You can sometimes reintroduce them into the same space after a cooling off period. However, if they continue fighting, you will need to set up two different cages for them.
But, keeping in mind that they are very social beings, you should keep the cages in close proximity so they can still communicate with one another.
How to Prevent Chinchilla Fights
Chinchillas may sometimes be prone to fighting but there are ways you can avoid this. Given the information you have already learned, carefully plan who you are housing together and when.
Be cautious when keeping males together, especially when there is also a female present. And be especially careful and monitor everyone closely when they are ready to mate.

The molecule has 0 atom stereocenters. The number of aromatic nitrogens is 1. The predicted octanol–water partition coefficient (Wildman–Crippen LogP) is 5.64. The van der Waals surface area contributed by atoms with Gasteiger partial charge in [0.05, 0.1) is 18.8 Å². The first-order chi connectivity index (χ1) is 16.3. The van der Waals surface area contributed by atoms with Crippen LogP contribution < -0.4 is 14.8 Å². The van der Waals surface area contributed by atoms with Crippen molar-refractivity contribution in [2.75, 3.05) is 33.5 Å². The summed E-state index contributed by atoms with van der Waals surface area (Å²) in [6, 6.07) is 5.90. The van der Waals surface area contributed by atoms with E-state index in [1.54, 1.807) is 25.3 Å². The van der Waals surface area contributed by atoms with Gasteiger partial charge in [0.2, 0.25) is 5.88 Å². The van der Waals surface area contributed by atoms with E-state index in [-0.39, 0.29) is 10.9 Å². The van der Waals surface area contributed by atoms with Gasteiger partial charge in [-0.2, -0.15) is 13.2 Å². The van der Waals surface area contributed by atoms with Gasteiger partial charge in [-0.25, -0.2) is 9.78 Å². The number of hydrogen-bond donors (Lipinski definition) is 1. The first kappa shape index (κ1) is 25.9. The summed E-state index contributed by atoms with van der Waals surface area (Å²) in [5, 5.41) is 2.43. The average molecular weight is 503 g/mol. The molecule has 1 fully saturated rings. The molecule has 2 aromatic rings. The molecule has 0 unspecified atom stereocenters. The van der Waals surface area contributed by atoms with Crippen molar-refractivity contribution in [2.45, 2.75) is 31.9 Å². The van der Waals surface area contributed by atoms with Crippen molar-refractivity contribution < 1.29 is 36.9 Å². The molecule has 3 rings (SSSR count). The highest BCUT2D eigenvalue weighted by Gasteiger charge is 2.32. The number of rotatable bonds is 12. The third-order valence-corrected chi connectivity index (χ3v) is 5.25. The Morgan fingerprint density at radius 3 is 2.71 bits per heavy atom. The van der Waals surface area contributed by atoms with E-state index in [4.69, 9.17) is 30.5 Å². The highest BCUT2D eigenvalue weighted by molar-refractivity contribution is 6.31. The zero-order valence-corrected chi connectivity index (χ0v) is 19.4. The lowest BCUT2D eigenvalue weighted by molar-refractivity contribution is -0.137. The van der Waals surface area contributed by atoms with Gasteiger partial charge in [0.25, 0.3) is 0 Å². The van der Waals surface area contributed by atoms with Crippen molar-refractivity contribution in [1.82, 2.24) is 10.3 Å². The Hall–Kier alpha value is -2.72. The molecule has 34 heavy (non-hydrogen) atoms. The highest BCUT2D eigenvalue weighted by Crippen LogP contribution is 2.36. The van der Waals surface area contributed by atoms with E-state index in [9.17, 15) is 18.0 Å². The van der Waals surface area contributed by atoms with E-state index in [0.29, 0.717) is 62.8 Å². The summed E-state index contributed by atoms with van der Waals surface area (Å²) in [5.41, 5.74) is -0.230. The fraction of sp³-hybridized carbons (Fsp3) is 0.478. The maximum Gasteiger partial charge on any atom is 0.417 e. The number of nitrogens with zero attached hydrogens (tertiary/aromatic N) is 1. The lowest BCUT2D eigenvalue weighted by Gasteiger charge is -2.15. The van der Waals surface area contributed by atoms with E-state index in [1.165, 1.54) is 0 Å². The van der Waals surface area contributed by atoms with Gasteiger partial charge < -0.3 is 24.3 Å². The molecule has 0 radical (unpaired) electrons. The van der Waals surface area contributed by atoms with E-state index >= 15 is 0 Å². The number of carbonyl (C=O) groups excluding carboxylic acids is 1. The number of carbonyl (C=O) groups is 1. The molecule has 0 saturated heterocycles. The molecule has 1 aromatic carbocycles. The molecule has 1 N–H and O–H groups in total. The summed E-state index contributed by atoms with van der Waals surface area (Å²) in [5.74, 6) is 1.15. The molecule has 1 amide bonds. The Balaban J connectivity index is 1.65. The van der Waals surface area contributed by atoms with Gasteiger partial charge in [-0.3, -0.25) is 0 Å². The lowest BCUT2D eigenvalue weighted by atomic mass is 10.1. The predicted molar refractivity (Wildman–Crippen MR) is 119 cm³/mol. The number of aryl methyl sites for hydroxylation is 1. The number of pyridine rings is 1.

One of the best ways to prevent chinchilla fights is to set up a calm, relaxing environment.
The less stress they have, they less likely they are to fight. Chinchillas have a few basic, but highly important, environment needs. Besides having accessible food and water, they will also need;
- Hiding places
- Space for activity (running, jumping, playing, etc.)
- Dust bath areas
- Toys and chewing opportunities
- Nest boxes (at least one per chinchilla)
In general, you will also need to be careful about your own behavior around them to make sure they don’t become frightened. Avoid placing their cage in an area with loud noise or a lot of commotion. Also, you can interact with them by petting them but remember they typically don’t like being picked up.
Chinchillas are not creatures that can be put together on a whim. Chinchillas live in huge colonies in the wild but domesticated chinchillas need time to adjust to one another.